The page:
5 of 7 people found the following review helpful
Young Filmmakers Risk Their Lives for Peaceful Change in "Burma VJ",
This review is from: Burma VJ: Reporting from a Closed Country (DVD)
As a journalist who has reported from Asia and understands the life-and-death pressures in Burma (or Myanmar), I highly recommending this new-to-DVD documentary. "Burma VJ" is essential viewing for anyone concerned about grassroots peacemaking, powerful new-media tools and the awe-inspiring courage that religious convictions can fuel in ordinary men and women. We've all seen far too much TV footage of homicidal suicide bombers--religious fervor fueling the destruction of innocent lives. In "Burma VJ," we see ordinary men and women courageously risking and sometimes sacrificing their own lives on behalf of peace.
One wonders: Why do these people do it? Their chance of peacefully toppling the ruthless military government of Burma/Myanmar is slim. In fact, as you know before you even watch this film, the protesters did not succeed in the 2007 movement. So, why even atempt this challenge? The question is answered by one of the young filmmakers in "Burma VJ" who dares to shoot footage of Buddhist monks attacked by thugs from the military dictatorship. Why do these monks inspire this young man? He answers: "They are acting out of their knowledge of history. They are not acting out of anger."
Stunning. Their faith is unshakeable in its assumption that goodness will prevail. If not 20 years ago in the last major protests, if not in the 2007 protests--then in the next wave they are organizing secretly even as you read this review. And we're not talking about mere risks. Toward the end of the film, your heart will break in a scene that was carried by news networks around the world: a beaten monk's body drifting away in a river. After decades of severe repression, poverty and the constant threat of random arrest, torture, imprisonment and even death--for the people of Burma to peacefully protest against their military government takes incredible courage. We learn that two decades ago, the last time large-scale protests were launched, the effort ended when 3,000 innocents were gunned down in the streets. You'll learn about what happened to the 2007 protests in this film.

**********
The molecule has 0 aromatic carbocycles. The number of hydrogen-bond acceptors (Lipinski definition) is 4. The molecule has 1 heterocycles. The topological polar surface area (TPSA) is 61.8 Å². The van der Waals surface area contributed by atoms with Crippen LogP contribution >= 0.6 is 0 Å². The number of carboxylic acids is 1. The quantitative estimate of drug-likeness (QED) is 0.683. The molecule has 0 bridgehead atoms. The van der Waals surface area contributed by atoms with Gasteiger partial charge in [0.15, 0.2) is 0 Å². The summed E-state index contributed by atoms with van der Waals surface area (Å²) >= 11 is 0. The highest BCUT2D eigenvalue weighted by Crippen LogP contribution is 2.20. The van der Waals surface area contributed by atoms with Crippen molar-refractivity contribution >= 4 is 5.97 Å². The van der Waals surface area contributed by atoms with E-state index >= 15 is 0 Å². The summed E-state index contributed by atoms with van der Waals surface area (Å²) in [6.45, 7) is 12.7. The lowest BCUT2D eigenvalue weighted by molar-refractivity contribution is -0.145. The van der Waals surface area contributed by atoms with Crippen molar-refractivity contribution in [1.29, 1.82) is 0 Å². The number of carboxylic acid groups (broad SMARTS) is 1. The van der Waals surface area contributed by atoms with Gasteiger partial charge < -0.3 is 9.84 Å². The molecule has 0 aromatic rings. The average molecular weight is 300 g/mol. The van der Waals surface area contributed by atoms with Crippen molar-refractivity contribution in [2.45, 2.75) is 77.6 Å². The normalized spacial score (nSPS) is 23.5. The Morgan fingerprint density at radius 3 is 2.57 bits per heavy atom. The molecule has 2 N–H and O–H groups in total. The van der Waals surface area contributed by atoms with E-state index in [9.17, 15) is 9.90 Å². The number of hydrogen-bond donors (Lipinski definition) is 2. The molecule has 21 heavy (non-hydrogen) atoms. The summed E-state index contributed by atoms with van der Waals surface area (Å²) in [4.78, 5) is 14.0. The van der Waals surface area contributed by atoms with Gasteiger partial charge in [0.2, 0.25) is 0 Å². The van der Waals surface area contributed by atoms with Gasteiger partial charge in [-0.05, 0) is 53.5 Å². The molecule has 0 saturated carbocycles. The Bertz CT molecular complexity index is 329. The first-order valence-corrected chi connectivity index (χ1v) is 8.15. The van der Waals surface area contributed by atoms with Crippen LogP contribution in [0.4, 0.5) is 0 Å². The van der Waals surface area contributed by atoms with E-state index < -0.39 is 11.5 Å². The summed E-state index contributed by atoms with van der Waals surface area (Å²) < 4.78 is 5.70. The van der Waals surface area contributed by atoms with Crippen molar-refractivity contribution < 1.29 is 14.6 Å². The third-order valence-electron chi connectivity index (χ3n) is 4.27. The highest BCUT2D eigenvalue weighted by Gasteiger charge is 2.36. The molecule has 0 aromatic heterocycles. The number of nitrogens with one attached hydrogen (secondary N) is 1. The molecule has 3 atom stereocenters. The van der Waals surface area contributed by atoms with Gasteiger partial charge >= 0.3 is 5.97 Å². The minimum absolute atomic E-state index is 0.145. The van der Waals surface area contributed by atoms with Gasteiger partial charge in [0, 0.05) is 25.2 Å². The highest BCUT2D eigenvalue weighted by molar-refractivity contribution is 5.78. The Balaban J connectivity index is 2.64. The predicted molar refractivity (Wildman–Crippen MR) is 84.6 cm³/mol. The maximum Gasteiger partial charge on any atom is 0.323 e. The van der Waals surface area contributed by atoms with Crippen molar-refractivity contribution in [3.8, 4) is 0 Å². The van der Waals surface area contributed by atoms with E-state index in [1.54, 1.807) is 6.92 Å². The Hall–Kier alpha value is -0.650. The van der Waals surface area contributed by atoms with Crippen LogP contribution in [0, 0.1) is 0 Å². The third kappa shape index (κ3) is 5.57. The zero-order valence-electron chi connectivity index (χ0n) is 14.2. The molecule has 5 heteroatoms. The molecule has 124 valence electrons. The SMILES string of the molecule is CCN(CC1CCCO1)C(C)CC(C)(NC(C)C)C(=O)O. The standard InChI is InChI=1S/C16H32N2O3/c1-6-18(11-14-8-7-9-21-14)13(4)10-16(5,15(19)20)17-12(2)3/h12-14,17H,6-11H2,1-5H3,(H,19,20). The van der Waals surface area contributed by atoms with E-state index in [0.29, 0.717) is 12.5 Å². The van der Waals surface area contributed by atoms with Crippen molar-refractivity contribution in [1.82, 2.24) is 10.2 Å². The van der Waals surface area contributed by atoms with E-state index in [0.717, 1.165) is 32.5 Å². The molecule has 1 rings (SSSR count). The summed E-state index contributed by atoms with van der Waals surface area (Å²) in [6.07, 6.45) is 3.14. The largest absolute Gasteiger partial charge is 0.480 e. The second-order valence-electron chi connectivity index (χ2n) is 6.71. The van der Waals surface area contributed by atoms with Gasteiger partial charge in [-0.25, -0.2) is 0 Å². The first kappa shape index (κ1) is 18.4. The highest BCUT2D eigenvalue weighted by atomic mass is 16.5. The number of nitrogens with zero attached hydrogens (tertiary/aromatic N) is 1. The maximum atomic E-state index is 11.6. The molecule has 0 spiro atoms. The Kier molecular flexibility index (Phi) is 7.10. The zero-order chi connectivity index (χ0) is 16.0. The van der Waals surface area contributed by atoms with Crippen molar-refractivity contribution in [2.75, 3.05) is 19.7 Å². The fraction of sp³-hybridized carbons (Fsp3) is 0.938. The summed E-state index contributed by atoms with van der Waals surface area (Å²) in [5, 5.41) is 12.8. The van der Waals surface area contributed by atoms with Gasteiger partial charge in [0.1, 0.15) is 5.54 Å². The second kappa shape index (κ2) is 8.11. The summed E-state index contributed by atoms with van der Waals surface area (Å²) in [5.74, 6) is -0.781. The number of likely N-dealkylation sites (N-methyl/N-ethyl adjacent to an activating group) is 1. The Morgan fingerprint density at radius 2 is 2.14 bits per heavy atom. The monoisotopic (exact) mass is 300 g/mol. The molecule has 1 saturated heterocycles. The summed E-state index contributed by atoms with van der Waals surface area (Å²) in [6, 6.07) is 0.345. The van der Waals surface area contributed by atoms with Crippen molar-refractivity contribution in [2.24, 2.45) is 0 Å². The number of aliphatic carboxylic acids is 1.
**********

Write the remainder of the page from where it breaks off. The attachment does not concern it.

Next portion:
For a talented young man or young woman to take a small video camera and become an illegal Video Journalist, a "VJ," takes almost a crazy kind of faith and courage. For these young people to film police brutality against monks, for example, could be a ticket to torture and death. But, inspired by their Buddhist practice, dozens of VJs captured shocking scenes during street protests in 2007.
You may be asking: Why not just turn away? Can such a documentary accomplish any good? Over and over again in this film, the young journalists of Burma voice the one question that haunts their sleepless nights: Will anyone care? If we risk our lives to smuggle this footage out of Burma, will anyone watch? Fortunately, the VJs found a valuable friend in Scandinavian filmmaker Anders Østergaard, who finally pulled this documentary together for them. And, if you watch their film--and spread the word--then they've found a friend in you, too.